Bar Eats: Hopleaf, the Johnny Depp of Belgian Pubs
Editor's Note: You should all know Josh from his many sandwich posts (remember the one he stabbed with a knife!?). When he decided to branch out with a column, he wanted to write something that explored his two favorite subjects: beer and food. The result is Bar Eats, which explores the best bars and pubs with food.
I like Johnny Depp. I mean, what's not to like? The guy is incredibly talented, generous, cool. He does what he loves, and he loves what he does. He has perfect hair; he owns a winery. I mean, come on. I don't want to meet him so much as I want to BE him.
This is exactly the way I feel about Hopleaf.
I want to own this place, live and work here. Pick organic arugula in the patio garden and then sip a St. Bernardus by the fireplace. It's just that homey. The exposed brick, Belgian memorabeerlia, and the added elbow room from a massive July expansion make it really hard to leave. Hell, those strong Belgian ales make it tough to even stand. But above all, I want to eat here all the time.
Given that my rather modest acquisition bid of $212 was rejected, though, I will have to settle for frequent visits. Um, twist my arm. Since the expansion, they now serve lunch. But thankfully, they did not mess much with the wonderful Belgian-inspired menu, featuring mussels, frites, and an aioli that offers free self-improvement seminars to other aiolis.
The mussels ($13) are the specialty of the house for a reason. You can order them in white wine or "Belgian Style," with shallots, celery, bay leaf, and thyme and cooked in Wittekerke, a Belgian white ale. The mussels themselves are big, tender, and briny. And the fragrant, perfumey broth is best sopped up with the accompanying bread, but I couldn't help but dive in with a spoon as well.
And then there's those wonderful frites ($5, or included with mussels). Heavy on the salt, perfectly fried, they are thin and crunchy. The only thing that could make them any better is what they are served with, the garlic aioli. This rich, creamy goodness should be the metronome to which all other aiolis keep time. Perfect.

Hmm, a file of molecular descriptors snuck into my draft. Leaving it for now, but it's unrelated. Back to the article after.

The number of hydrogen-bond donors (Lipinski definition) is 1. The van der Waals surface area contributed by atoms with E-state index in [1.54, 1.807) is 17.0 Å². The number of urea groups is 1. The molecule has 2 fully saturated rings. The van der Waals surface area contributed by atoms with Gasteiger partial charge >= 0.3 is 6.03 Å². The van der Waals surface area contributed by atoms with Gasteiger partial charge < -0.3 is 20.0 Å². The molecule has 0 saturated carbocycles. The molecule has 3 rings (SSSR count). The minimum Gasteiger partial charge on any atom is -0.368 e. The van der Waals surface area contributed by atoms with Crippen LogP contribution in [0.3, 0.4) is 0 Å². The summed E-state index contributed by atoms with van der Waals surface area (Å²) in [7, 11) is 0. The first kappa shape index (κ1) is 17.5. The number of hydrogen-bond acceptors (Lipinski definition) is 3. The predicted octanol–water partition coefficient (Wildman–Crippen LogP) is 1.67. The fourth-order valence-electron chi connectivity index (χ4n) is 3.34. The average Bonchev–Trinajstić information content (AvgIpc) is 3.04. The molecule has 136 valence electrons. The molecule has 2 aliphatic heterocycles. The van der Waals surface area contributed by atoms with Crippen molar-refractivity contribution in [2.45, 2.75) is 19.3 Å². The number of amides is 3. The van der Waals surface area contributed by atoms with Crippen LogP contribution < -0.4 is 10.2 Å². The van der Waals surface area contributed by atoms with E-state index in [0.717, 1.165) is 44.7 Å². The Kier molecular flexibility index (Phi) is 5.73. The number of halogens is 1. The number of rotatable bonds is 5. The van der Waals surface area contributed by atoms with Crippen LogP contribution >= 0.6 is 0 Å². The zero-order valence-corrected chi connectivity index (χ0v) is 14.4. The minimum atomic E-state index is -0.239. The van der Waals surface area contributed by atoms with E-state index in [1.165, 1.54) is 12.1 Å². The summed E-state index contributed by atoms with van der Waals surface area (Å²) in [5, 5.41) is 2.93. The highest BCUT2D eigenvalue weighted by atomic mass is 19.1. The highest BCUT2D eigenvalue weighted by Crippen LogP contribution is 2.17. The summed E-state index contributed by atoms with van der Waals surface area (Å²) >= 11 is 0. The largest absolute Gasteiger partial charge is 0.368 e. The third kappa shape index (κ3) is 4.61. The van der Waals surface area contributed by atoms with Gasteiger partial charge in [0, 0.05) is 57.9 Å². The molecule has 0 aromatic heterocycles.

Now delicate is not a word you normally associate with onion rings ($6). How many times have you had a big ring of breading that you take a bite of only to have a little sliver of onion run for its life? These onion rings actually crunch from the inside out. The thinly-sliced onions themselves are crunchy, and the mere smattering of breading lets the heavily-salted onions shine. The spicy mustard aioli is pretty lifeless, especially with all the other big flavors on the table, but you don't need it.
The Macaroni & Stilton Cheese ($6) is appropriately rich and creamy. The noodles are perfectly cooked, and the under-salting allows the funk of the cheese to shine through. The crunchy baked top is a wonderful gateway into this palatial decadence.
The charcuterie ($14), consists of three meats of your choosing, a stack of toasted baguette, whole grain mustard, pickled turnips and a boiled quail egg, and is a meal unto itself. I went with the rabbit rillette, spicy smoked duck breast, and the house-made head cheese.
The standout here was easily the spicy smoked duck breast, which tastes like pastrami that grew webbed feet. Very peppery, rich, and delicious, it pairs beautifully with the turnips and mustard.
The head cheese has more flavor per square centimeter than most anything I've eaten in recent memory. It is almost overwhelmingly rich and unctuous, salty but with a vinegar bite. A little bit goes a long way; it is just really full.
The rabbit rillette was definitely the lowlight. Like a pate that doesn't quite spread, this was like a bicycle with no chain. You could still roll with it, but not in the way it was probably intended. The flavor is rich, slightly gamey, but I just couldn't get past the mushy, unspreadable texture.
Make no mistake, Hopleaf is a tavern (read: no kids of any age), and they have nary a TV to show Johnny Depp movies. This would only distract you from their Belgian beer list, which is unequivocally the best in the city. And the summer patio, under the over-sized umbrellas amid the fresh herb garden, is a great place to work a Sunday crossword while sipping your way through that list.